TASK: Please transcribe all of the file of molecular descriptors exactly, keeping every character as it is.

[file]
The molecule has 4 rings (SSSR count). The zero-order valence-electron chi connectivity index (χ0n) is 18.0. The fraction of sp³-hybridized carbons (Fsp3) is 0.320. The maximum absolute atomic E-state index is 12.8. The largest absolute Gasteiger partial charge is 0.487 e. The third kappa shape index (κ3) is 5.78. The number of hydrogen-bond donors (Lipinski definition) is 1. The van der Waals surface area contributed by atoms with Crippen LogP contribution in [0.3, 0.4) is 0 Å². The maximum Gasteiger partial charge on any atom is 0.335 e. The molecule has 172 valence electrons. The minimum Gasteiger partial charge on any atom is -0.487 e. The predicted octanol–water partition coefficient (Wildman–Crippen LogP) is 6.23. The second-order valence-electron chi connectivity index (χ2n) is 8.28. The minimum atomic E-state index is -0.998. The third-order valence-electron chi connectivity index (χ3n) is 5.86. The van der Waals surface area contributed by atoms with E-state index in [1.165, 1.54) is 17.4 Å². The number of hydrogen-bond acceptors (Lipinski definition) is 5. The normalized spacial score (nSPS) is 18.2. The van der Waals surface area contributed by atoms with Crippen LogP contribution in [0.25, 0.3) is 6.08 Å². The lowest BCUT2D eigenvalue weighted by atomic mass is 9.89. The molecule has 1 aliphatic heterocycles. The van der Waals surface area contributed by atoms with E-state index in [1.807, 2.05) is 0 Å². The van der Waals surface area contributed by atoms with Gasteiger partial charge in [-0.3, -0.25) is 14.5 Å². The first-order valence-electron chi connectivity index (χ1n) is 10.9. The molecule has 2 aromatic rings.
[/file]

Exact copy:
The molecule has 4 rings (SSSR count). The zero-order valence-electron chi connectivity index (χ0n) is 18.0. The fraction of sp³-hybridized carbons (Fsp3) is 0.320. The maximum absolute atomic E-state index is 12.8. The largest absolute Gasteiger partial charge is 0.487 e. The third kappa shape index (κ3) is 5.78. The number of hydrogen-bond donors (Lipinski definition) is 1. The van der Waals surface area contributed by atoms with Crippen LogP contribution in [0.3, 0.4) is 0 Å². The maximum Gasteiger partial charge on any atom is 0.335 e. The molecule has 172 valence electrons. The minimum Gasteiger partial charge on any atom is -0.487 e. The predicted octanol–water partition coefficient (Wildman–Crippen LogP) is 6.23. The second-order valence-electron chi connectivity index (χ2n) is 8.28. The minimum atomic E-state index is -0.998. The third-order valence-electron chi connectivity index (χ3n) is 5.86. The van der Waals surface area contributed by atoms with E-state index in [1.165, 1.54) is 17.4 Å². The number of hydrogen-bond acceptors (Lipinski definition) is 5. The normalized spacial score (nSPS) is 18.2. The van der Waals surface area contributed by atoms with Crippen LogP contribution in [0.25, 0.3) is 6.08 Å². The lowest BCUT2D eigenvalue weighted by atomic mass is 9.89. The molecule has 1 aliphatic heterocycles. The van der Waals surface area contributed by atoms with E-state index in [1.807, 2.05) is 0 Å². The van der Waals surface area contributed by atoms with Gasteiger partial charge in [-0.3, -0.25) is 14.5 Å². The first-order valence-electron chi connectivity index (χ1n) is 10.9. The molecule has 2 aromatic rings.